"It's undeniable, after reading through this survey, that we have a pay, morale and leadership issue," Wishart said.  

One of the No. 1 solutions that came up in the survey was the need for merit and longevity staff raises, she said. So she's drafted legislation to do that systemwide. 

"While I commend the intentions of Director Frakes to tackle staff turnover at ... Tecumseh, and to pay for it through overtime savings, I believe the problems with staff recruitment and retention are not confined to one or two facilities," she said. 

Mike Steadman, with the Nebraska state workers union, suggested that the department go through its files of former employees to ask them to return, offering them step raises commensurate with their experience, rank reinstatement, and pared-down training that includes only what is new since they left. 

That does not violate the union contract and could be done immediately, he said. 

In afternoon testimony to the oversight committee, both Omaha Sen. Bob Krist, who is on the Judiciary Committee, and Nebraska Ombudsman Marshall Lux testified on the importance of legislative oversight. 

What continues to happen in Corrections is intolerable and inexcusable, Krist said.  

"We don't have 10 years. We probably don't have two. We have a lawsuit facing us from the ACLU," Krist said. "Decisive action with a sense of urgency, I would appeal to you, is necessary at this point."

Several committee members acknowledged the progress the department has made. 

Frakes told them the management and day-to-day operations of a prison system are difficult work. And the challenges associated with that often dominate the social commentary and public policy conversations about prisons.

But he reiterated the progress the department has made. 

His concern, he said, is that if people focus solely on the challenges, it sends the wrong message to the more than 2,000 dedicated men and women who work there, impacting employee morale. It also sends the wrong message to inmates, reinforcing the perception that nothing is working.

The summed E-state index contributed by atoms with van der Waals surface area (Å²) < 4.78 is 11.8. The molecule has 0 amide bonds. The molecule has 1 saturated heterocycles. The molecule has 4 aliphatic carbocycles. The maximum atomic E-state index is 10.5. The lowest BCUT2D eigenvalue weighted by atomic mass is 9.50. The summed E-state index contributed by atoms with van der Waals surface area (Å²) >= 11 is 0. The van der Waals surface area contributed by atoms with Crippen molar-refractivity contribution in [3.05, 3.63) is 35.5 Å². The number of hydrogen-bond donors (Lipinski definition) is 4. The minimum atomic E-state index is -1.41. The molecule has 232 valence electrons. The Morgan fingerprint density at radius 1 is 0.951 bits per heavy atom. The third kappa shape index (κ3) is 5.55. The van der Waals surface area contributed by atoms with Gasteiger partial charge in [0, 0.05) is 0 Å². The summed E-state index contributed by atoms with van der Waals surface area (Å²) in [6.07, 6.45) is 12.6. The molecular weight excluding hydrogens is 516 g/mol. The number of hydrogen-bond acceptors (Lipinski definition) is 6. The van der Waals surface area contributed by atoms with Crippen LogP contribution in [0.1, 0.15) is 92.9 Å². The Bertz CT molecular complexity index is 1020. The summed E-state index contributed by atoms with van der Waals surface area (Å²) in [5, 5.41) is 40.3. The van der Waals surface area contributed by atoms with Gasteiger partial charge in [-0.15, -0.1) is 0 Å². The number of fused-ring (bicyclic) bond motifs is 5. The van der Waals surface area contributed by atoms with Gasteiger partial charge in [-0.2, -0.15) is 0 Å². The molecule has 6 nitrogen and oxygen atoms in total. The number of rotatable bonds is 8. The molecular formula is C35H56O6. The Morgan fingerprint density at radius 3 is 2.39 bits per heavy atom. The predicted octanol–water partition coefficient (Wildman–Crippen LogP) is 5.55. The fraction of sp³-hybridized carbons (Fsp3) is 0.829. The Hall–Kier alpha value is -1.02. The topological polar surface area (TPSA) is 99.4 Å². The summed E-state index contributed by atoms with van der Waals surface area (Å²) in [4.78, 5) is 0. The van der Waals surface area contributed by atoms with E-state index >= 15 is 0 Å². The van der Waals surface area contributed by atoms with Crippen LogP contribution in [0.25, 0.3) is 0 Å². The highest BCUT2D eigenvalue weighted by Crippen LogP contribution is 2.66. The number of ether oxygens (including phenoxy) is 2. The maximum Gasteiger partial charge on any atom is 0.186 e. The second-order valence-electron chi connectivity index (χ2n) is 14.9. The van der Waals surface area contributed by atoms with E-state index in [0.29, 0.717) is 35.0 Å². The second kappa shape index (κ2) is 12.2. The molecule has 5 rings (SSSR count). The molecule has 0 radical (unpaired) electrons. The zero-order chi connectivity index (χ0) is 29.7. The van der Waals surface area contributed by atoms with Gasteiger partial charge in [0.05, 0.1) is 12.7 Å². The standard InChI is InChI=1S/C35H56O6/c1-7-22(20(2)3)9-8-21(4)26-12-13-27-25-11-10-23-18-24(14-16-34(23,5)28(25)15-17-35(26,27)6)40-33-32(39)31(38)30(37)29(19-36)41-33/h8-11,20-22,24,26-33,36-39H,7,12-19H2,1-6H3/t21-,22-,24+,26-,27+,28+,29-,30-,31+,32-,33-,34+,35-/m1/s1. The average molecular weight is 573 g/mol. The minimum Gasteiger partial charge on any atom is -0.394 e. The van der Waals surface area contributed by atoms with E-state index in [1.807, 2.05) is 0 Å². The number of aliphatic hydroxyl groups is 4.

"I can assure you this is far from the truth," he said.

Eight of the state's 10 prisons are successfully filling vacancies and retaining staff, excluding the penitentiary and Tecumseh, he said. But there is still work to do with turnover and compensation.

The hiring bonuses for the penitentiary and Tecumseh should result in fewer vacancies, he said. The merit pay at Tecumseh should reduce turnover.

"I'm incredibly proud of my staff. I feel their pain," he said. "This is my 36th year now of doing this work. And I have experienced ... much of what they talk about in 29 years working in prisons. So I do get it."

The progress the prisons have made is all about the staff, he said.

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On Twitter @LJSLegislature.


State government reporter

JoAnne Young covers state government, including the Legislature and state agencies, and the people they serve.